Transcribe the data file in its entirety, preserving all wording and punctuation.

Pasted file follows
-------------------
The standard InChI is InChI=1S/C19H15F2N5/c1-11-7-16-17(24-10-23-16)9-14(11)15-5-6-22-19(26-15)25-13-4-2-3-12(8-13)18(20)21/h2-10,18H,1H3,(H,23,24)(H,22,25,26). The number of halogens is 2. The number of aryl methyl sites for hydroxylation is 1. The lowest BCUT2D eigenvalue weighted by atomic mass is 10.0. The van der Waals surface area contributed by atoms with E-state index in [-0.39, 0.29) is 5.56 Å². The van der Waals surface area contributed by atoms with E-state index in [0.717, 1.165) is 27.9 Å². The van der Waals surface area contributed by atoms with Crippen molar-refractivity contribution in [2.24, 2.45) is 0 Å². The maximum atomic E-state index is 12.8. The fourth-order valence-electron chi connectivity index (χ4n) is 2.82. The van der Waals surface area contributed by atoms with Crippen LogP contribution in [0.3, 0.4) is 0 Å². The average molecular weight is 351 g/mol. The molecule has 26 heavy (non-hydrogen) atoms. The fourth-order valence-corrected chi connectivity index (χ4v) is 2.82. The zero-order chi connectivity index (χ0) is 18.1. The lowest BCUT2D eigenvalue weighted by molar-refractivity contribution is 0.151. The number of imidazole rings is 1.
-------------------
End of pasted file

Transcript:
The standard InChI is InChI=1S/C19H15F2N5/c1-11-7-16-17(24-10-23-16)9-14(11)15-5-6-22-19(26-15)25-13-4-2-3-12(8-13)18(20)21/h2-10,18H,1H3,(H,23,24)(H,22,25,26). The number of halogens is 2. The number of aryl methyl sites for hydroxylation is 1. The lowest BCUT2D eigenvalue weighted by atomic mass is 10.0. The van der Waals surface area contributed by atoms with E-state index in [-0.39, 0.29) is 5.56 Å². The van der Waals surface area contributed by atoms with E-state index in [0.717, 1.165) is 27.9 Å². The van der Waals surface area contributed by atoms with Crippen molar-refractivity contribution in [2.24, 2.45) is 0 Å². The maximum atomic E-state index is 12.8. The fourth-order valence-electron chi connectivity index (χ4n) is 2.82. The van der Waals surface area contributed by atoms with Crippen LogP contribution in [0.3, 0.4) is 0 Å². The average molecular weight is 351 g/mol. The molecule has 26 heavy (non-hydrogen) atoms. The fourth-order valence-corrected chi connectivity index (χ4v) is 2.82. The zero-order chi connectivity index (χ0) is 18.1. The lowest BCUT2D eigenvalue weighted by molar-refractivity contribution is 0.151. The number of imidazole rings is 1.